6 Epenetus, who is here called the first-fruit of Achaia, may have been off the family of Stephanas, who is said to have been the first-fruit in 1 Corinthians 16:15. But the majority of copies has Asia,
7 It is said of Mary, that she "labored much,"
8 It is not certain to what the Apostles refers; for we have no particular account of him hitherto as a prisoner, except for a short time at Philippi, Acts 16:23-40; and it is probable, that it was on that occasion that they had been his fellow-prisoners; for it appears from the narrative, that there were more prisoners than Paul and Silas, as it is said that the "prisoners" heard them singing, Romans 16:25; and Paul's saying to the jailer, in Romans 16:28, "we are all here," clearly implies that he had some with him besides Silas. -- Ed.
9 The words
10 It appears from Justin Martyr and Tertullian, that the early Christians kissed one another always after prayers, or at the end of the service. They did so, says Grotius, to "show that they were all equal; for the Persians and the orientals kissed the mouth of those only of the same rank, and gave their hands to be kissed by their inferiors." It was evidently a custom among the Jews. See 2 Samuel 20:9; Luke 7:45; Matthew 26:49. This "holy kiss" is mentioned in 1 Corinthians 16:20; 2 Corinthians 13:12; 1 Thessalonians 5:26. It is called the kiss of love, or charity, by Peter, 1 Peter 5:14. It was one of those things which arose from peculiar habits, and is not be considered as binding on all nations, any more than the washing of feet. The Apostle's object seems to have been, not to enjoin a rite, but to regulate a practice, already existing, and to preserve it from abuse: it was to be a holy kiss. -- Ed.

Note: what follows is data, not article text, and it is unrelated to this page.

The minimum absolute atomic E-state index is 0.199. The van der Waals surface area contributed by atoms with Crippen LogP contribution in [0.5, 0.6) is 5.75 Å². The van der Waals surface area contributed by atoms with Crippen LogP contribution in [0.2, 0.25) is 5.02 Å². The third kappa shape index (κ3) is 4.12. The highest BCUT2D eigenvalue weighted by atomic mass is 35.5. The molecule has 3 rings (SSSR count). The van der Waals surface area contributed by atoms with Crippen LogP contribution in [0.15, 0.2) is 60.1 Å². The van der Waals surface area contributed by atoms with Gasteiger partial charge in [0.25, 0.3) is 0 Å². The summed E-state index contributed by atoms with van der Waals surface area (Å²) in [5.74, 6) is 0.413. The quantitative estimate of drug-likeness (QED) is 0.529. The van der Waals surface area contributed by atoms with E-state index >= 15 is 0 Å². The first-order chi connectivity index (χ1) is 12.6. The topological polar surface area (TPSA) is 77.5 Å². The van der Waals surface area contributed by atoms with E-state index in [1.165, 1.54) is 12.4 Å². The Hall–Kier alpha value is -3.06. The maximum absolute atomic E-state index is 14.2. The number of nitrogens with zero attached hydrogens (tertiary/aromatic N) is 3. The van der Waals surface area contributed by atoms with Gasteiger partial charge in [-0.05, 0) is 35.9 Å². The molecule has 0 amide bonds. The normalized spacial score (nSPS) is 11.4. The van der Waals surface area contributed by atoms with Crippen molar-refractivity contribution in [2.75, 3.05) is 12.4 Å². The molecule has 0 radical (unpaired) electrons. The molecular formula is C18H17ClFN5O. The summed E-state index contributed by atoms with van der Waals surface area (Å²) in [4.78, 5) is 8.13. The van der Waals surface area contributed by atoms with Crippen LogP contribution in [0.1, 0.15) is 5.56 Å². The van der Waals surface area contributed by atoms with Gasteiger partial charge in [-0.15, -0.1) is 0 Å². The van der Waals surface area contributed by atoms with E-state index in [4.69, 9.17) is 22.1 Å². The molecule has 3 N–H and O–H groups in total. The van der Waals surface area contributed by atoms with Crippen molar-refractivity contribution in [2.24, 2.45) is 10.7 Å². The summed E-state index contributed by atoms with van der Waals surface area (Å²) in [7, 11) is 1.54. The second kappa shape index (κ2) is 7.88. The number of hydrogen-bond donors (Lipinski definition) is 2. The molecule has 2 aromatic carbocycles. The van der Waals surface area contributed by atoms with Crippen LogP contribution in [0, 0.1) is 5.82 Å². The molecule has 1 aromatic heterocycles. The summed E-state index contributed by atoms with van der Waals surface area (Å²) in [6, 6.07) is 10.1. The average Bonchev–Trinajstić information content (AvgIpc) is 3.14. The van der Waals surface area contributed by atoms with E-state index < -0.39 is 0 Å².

11 Griesbach approves of